Hedge fund Elliott discloses bigger Juniper stake, tight-lipped on Argentina
BOSTON (Reuters) - Hedge fund Elliott Management told investors that it added to its stake in Juniper Networks last quarter and sees opportunities in real estate securities in Europe, but it said little about two positions making headlines -- Argentina and EMC Corp.
During the first half of 2014, the Elliott Associates portfolio gained 4.6 percent while the Elliott International Limited fund rose 4.1 percent, the $25 billion firm, which is run by investor Paul Singer, wrote in a letter dated July 28, a copy of which was obtained by Reuters on Tuesday.
Writing about Juniper Networks, the firm said: "We added to our position during the quarter, as we continue to believe that Juniper has numerous pathways for value maximization." He did not say how large the stake is.
In the letter, the firm said it sees opportunities in non-performing loans, especially in Italy, in part because the "Bank of Italy has been requiring banks to improve their NPL provisioning levels." Elliott also cited opportunities in European real estate markets, particularly in the UK and Germany, even as more competitors are piling in and making the broader market more competitive.
Elliott, which has been pursuing activist strategies at some companies, confirmed in the letter that it owns a stake in storage systems company EMC, which is the majority owner of VMware Inc. Earlier this month speculation mounted about EMC's future and that Elliott, which people close to the firm said had taken a $1 billion stake, might push for a breakup. The firm did not say how large its stake is.
In the letter, the firm simply said: "Elliott is looking forward to a dialogue with EMC to discuss ways to create additional value for shareholders." It did not shed any light on which options it might pursue or whether suitors may be waiting in the wings.
Elliott, whose NML Capital Ltd affiliate is one of the lead holdout creditors of Argentina, was similarly tight-lipped in discussing its long-running battle with Argentina. Elliott had refused debt swaps after the country defaulted more than a decade ago and remains a holdout for full payment. In its letter, dated July 28, it said the country must now decide whether to default on its external debt.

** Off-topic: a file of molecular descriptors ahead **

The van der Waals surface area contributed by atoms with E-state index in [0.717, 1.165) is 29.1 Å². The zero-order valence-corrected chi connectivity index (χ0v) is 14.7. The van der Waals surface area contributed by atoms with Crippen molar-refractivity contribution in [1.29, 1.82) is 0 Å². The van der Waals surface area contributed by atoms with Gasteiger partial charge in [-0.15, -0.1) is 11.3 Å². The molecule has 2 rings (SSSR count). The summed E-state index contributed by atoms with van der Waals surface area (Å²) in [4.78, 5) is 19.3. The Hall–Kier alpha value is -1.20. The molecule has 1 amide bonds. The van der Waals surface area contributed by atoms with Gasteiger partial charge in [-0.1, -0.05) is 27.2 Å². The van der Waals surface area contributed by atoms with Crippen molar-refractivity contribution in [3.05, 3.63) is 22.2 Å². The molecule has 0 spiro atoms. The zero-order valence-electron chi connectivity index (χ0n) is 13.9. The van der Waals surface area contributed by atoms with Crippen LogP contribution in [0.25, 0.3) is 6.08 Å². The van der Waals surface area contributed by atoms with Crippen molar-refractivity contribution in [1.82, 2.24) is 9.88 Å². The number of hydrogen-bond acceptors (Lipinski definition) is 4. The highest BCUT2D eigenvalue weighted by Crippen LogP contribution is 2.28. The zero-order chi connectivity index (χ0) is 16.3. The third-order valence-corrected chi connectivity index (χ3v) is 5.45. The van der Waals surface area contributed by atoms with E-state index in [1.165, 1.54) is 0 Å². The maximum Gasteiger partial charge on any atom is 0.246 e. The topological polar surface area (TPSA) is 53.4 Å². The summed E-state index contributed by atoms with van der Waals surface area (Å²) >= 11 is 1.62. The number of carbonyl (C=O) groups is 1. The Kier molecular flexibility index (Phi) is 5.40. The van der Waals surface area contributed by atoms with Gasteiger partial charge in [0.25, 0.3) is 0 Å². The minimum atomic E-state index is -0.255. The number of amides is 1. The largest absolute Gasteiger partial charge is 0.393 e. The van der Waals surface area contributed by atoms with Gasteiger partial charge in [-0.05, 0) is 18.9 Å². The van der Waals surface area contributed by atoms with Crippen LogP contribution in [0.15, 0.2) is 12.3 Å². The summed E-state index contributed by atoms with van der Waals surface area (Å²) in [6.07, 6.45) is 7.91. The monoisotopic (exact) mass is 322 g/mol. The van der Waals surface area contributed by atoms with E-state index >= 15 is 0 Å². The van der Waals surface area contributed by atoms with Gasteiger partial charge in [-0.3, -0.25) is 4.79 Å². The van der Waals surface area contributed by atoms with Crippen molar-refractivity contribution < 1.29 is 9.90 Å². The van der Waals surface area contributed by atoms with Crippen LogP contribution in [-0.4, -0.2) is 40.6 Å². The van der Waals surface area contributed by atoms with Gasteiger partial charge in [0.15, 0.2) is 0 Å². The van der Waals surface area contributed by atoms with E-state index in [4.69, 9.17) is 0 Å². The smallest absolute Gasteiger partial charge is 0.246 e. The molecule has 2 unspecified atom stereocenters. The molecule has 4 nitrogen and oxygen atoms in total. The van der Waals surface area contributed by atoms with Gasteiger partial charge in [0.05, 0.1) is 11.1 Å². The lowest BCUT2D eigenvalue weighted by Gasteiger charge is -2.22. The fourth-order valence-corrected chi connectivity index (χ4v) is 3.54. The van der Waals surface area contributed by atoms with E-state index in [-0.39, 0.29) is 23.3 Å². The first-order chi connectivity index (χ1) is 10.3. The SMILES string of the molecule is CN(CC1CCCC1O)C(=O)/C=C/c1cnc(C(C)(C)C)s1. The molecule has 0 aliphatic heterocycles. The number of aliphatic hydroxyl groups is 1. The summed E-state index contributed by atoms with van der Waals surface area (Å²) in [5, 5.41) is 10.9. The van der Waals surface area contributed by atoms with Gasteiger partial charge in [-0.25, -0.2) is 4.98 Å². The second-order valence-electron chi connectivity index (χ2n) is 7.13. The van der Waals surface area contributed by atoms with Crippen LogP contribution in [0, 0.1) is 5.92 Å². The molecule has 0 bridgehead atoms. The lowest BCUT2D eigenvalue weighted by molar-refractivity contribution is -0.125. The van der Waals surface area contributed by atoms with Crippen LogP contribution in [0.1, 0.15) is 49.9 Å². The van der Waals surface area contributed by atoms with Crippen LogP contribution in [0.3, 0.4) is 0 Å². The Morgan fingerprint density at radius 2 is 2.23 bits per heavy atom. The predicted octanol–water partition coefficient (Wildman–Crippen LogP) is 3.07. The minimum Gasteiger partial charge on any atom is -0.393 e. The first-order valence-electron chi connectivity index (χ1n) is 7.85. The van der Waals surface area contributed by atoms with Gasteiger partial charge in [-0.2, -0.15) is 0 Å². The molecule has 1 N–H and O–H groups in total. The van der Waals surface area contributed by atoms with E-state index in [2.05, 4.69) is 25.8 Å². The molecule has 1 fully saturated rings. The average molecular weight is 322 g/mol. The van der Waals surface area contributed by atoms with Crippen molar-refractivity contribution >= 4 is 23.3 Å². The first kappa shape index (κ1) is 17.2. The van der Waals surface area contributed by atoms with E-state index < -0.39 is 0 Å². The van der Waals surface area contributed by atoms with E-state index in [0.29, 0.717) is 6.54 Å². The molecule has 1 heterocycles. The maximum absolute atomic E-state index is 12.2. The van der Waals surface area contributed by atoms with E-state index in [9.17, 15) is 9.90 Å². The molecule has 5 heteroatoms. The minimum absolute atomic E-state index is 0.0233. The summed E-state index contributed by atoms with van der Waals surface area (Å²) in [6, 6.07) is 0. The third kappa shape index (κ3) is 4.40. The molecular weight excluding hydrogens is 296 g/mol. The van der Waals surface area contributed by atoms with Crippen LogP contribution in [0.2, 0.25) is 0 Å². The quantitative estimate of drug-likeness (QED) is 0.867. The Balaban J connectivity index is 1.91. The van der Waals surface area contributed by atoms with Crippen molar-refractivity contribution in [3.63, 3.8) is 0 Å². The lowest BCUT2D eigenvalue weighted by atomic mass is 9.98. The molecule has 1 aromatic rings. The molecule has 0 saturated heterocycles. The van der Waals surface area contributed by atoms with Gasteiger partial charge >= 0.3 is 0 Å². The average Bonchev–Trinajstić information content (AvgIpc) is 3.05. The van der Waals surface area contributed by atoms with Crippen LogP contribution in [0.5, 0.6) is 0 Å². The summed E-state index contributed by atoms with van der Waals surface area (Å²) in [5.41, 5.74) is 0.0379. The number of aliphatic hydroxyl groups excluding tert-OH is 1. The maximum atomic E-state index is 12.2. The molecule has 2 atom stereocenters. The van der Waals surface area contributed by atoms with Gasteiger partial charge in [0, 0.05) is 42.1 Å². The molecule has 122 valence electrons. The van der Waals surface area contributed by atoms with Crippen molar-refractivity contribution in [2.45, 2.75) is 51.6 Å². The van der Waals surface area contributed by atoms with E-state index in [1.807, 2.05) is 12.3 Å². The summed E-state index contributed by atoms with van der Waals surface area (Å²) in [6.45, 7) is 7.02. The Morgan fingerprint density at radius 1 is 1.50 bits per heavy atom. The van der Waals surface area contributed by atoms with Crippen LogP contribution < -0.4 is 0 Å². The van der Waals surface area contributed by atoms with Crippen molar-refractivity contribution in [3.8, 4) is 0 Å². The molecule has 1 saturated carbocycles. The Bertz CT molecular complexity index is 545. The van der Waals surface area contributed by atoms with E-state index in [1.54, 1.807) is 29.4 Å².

"With only two days left (as of this writing) for Argentina to make that decision, the situation is fluid, and Elliott is limited in what we can say," the letter said.
"The path forward is uncertain. No matter what happens, thousands of bondholders, including Elliott, will continue to pursue our rights, attempting to generate a rational discussion with someone on the other side and trying to forge a solution," the firm added.
A bond payment by Argentina is due on Wednesday. If Argentina and the holdout creditors do not reach a deal by Wednesday and the holdouts do not ask the U.S. judge overseeing the case to suspend a ruling to pay them in full, the judge will prevent Argentina from making the scheduled bond payment.
More generally, Elliott, whose pronouncements on economic policies and investment decisions are closely followed, again lashed out at central bankers' easy money policies and warned of potential problems ahead.
"We believe that current global monetary policy is extremely dangerous, the financial system is still over leveraged and opaque, major financial institutions are still essentially dependent on government guarantees to protect them in the event that there is a renewed financial crisis, and an abrupt shake-up could occur at any time," the firm wrote.
(Reporting by Svea Herbst-Bayliss; Editing by Leslie Adler)